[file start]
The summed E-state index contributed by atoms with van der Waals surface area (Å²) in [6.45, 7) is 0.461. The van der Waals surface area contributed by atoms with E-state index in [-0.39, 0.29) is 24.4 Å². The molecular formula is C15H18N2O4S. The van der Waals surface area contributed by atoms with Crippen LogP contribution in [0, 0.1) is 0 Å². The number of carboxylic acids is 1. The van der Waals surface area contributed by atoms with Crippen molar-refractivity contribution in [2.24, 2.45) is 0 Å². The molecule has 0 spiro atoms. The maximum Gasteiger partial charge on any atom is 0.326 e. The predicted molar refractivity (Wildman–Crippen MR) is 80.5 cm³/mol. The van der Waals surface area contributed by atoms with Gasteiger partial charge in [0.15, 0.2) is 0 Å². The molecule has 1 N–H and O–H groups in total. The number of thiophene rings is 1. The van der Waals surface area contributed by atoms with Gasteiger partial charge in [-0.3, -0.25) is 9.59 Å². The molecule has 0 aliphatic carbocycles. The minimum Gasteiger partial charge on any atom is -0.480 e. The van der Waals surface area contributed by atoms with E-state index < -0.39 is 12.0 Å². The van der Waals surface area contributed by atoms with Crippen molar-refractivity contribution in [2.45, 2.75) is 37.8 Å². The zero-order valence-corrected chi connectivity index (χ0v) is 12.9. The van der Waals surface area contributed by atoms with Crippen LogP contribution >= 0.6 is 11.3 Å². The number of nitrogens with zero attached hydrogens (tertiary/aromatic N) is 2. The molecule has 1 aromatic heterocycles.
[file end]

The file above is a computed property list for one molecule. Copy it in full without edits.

The summed E-state index contributed by atoms with van der Waals surface area (Å²) in [6.45, 7) is 0.461. The van der Waals surface area contributed by atoms with E-state index in [-0.39, 0.29) is 24.4 Å². The molecular formula is C15H18N2O4S. The van der Waals surface area contributed by atoms with Crippen LogP contribution in [0, 0.1) is 0 Å². The number of carboxylic acids is 1. The van der Waals surface area contributed by atoms with Crippen molar-refractivity contribution in [2.24, 2.45) is 0 Å². The molecule has 0 spiro atoms. The maximum Gasteiger partial charge on any atom is 0.326 e. The predicted molar refractivity (Wildman–Crippen MR) is 80.5 cm³/mol. The van der Waals surface area contributed by atoms with Gasteiger partial charge in [0.15, 0.2) is 0 Å². The molecule has 1 N–H and O–H groups in total. The number of thiophene rings is 1. The van der Waals surface area contributed by atoms with Gasteiger partial charge in [-0.3, -0.25) is 9.59 Å². The molecule has 0 aliphatic carbocycles. The minimum Gasteiger partial charge on any atom is -0.480 e. The van der Waals surface area contributed by atoms with E-state index < -0.39 is 12.0 Å². The van der Waals surface area contributed by atoms with Crippen molar-refractivity contribution in [2.45, 2.75) is 37.8 Å². The zero-order valence-corrected chi connectivity index (χ0v) is 12.9. The van der Waals surface area contributed by atoms with Crippen LogP contribution >= 0.6 is 11.3 Å². The number of nitrogens with zero attached hydrogens (tertiary/aromatic N) is 2. The molecule has 1 aromatic heterocycles.